The Sustainable Utilisation of Birds
100(5) 355 - 365
AbstractThe association between hominids and birds extends back at least one million years. Birds have been and remain an important resource in many local communities. Historically, the Egyptian husbandry of birds was notably extensive, equivalent to the present utilisation of birds in hunting and domestication, especially in Europe, North America and Asia. The modern complexities of sustainable utilisation are demonstrated with a feasibility study from South Africa that involved the Makuleke community and the Kruger National Park. Harvest and reintroduction were tested for the undeniably sustainable resource of redundant second-hatched chicks of African Hawk-eagle Hieraaetus spilogaster, Milky Eagle-owl Bubo lacteus and Southern Ground Hornbill Bucorvus leadbeateri. The technique is feasible but the economic sustainability remains to be determined. Discussion is also presented on the modern concept of sustainable utilisation, the levels at which it can be practiced and the biological risks involved. The features of birds that affect their utilisation are considered and possible avenues for avian research presented, to enhance our knowledge of birds as potential resources and products. The overall emphasis is that biologists must make a proper evaluation of birds as a potential product, so that objective decisions are possible on whether or not to utilise birds as a sustainable resource.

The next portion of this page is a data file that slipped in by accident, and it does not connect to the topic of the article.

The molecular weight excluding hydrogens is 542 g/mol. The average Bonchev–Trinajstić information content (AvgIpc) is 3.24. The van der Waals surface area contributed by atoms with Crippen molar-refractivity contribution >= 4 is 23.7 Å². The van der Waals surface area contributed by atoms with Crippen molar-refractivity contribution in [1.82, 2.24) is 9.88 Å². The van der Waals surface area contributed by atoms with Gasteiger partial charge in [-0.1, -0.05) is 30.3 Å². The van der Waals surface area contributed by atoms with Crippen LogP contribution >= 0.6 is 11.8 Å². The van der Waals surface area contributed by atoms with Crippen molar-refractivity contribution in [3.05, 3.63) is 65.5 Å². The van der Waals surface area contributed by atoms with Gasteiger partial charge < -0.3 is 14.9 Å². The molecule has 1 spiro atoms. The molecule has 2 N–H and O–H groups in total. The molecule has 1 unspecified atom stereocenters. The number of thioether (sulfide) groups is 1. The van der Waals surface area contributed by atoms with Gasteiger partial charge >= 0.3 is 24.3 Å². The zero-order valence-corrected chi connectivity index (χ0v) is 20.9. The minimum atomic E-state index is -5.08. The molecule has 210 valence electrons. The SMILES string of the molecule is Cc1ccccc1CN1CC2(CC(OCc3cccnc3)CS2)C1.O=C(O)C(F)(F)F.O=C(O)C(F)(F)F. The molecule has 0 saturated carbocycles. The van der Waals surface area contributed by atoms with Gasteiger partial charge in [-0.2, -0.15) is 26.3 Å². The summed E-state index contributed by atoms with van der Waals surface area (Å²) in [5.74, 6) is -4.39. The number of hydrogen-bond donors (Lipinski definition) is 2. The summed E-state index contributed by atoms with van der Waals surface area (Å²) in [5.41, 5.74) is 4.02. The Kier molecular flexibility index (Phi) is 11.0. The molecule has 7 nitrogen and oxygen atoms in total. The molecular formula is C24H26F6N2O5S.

© Royal Australian Ornithologists Union 2000